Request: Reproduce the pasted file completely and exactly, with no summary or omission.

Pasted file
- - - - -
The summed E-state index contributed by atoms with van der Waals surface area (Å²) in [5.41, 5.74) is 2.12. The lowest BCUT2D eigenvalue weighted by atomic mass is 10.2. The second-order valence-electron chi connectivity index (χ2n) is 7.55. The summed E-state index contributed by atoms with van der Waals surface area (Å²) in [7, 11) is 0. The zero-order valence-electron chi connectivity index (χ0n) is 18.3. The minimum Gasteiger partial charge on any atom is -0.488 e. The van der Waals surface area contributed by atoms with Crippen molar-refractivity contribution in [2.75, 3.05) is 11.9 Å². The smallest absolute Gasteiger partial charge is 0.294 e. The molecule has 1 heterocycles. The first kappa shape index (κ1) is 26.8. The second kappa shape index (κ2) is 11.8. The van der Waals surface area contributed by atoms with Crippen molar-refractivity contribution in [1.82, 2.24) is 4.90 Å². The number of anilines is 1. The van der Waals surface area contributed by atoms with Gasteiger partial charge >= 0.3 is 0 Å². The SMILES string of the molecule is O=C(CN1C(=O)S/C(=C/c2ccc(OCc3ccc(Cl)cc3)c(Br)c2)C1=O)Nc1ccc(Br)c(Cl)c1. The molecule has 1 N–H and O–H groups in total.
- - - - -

The summed E-state index contributed by atoms with van der Waals surface area (Å²) in [5.41, 5.74) is 2.12. The lowest BCUT2D eigenvalue weighted by atomic mass is 10.2. The second-order valence-electron chi connectivity index (χ2n) is 7.55. The summed E-state index contributed by atoms with van der Waals surface area (Å²) in [7, 11) is 0. The zero-order valence-electron chi connectivity index (χ0n) is 18.3. The minimum Gasteiger partial charge on any atom is -0.488 e. The van der Waals surface area contributed by atoms with Crippen molar-refractivity contribution in [2.75, 3.05) is 11.9 Å². The smallest absolute Gasteiger partial charge is 0.294 e. The molecule has 1 heterocycles. The first kappa shape index (κ1) is 26.8. The second kappa shape index (κ2) is 11.8. The van der Waals surface area contributed by atoms with Crippen molar-refractivity contribution in [1.82, 2.24) is 4.90 Å². The number of anilines is 1. The van der Waals surface area contributed by atoms with Gasteiger partial charge >= 0.3 is 0 Å². The SMILES string of the molecule is O=C(CN1C(=O)S/C(=C/c2ccc(OCc3ccc(Cl)cc3)c(Br)c2)C1=O)Nc1ccc(Br)c(Cl)c1. The molecule has 1 N–H and O–H groups in total.